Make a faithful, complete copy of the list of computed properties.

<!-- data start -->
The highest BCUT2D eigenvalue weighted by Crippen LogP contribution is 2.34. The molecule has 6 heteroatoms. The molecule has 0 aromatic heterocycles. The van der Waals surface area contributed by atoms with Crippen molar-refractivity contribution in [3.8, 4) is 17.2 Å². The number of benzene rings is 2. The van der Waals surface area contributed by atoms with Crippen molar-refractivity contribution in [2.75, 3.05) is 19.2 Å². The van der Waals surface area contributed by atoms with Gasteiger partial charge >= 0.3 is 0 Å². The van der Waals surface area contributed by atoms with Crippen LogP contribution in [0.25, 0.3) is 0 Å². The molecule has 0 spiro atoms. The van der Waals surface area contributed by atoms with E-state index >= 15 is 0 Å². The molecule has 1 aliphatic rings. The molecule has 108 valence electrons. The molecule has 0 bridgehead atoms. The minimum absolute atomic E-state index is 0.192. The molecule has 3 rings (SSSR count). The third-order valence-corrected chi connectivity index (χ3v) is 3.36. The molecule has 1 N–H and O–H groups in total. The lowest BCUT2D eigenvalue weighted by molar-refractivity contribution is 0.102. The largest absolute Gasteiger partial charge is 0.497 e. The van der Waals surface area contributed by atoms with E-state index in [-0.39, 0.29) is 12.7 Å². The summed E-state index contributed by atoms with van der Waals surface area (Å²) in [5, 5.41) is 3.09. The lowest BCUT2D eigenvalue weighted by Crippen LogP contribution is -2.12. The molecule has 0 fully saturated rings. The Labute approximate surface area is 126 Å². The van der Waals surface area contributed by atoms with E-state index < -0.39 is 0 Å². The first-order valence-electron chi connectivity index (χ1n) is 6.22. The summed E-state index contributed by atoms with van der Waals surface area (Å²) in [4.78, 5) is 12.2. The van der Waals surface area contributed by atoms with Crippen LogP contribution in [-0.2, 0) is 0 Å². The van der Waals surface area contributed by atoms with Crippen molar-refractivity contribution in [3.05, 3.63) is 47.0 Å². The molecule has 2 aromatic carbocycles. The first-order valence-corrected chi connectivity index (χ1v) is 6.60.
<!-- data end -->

The highest BCUT2D eigenvalue weighted by Crippen LogP contribution is 2.34. The molecule has 6 heteroatoms. The molecule has 0 aromatic heterocycles. The van der Waals surface area contributed by atoms with Crippen molar-refractivity contribution in [3.8, 4) is 17.2 Å². The number of benzene rings is 2. The van der Waals surface area contributed by atoms with Crippen molar-refractivity contribution in [2.75, 3.05) is 19.2 Å². The van der Waals surface area contributed by atoms with Gasteiger partial charge >= 0.3 is 0 Å². The van der Waals surface area contributed by atoms with Crippen LogP contribution in [0.25, 0.3) is 0 Å². The molecule has 0 spiro atoms. The van der Waals surface area contributed by atoms with E-state index >= 15 is 0 Å². The molecule has 1 aliphatic rings. The molecule has 108 valence electrons. The molecule has 0 bridgehead atoms. The minimum absolute atomic E-state index is 0.192. The molecule has 3 rings (SSSR count). The third-order valence-corrected chi connectivity index (χ3v) is 3.36. The molecule has 1 N–H and O–H groups in total. The lowest BCUT2D eigenvalue weighted by molar-refractivity contribution is 0.102. The largest absolute Gasteiger partial charge is 0.497 e. The van der Waals surface area contributed by atoms with E-state index in [-0.39, 0.29) is 12.7 Å². The summed E-state index contributed by atoms with van der Waals surface area (Å²) in [5, 5.41) is 3.09. The lowest BCUT2D eigenvalue weighted by Crippen LogP contribution is -2.12. The molecule has 0 fully saturated rings. The Labute approximate surface area is 126 Å². The van der Waals surface area contributed by atoms with E-state index < -0.39 is 0 Å². The first-order valence-electron chi connectivity index (χ1n) is 6.22. The summed E-state index contributed by atoms with van der Waals surface area (Å²) in [4.78, 5) is 12.2. The van der Waals surface area contributed by atoms with Crippen LogP contribution in [-0.2, 0) is 0 Å². The van der Waals surface area contributed by atoms with Crippen molar-refractivity contribution in [3.05, 3.63) is 47.0 Å². The molecule has 2 aromatic carbocycles. The first-order valence-corrected chi connectivity index (χ1v) is 6.60.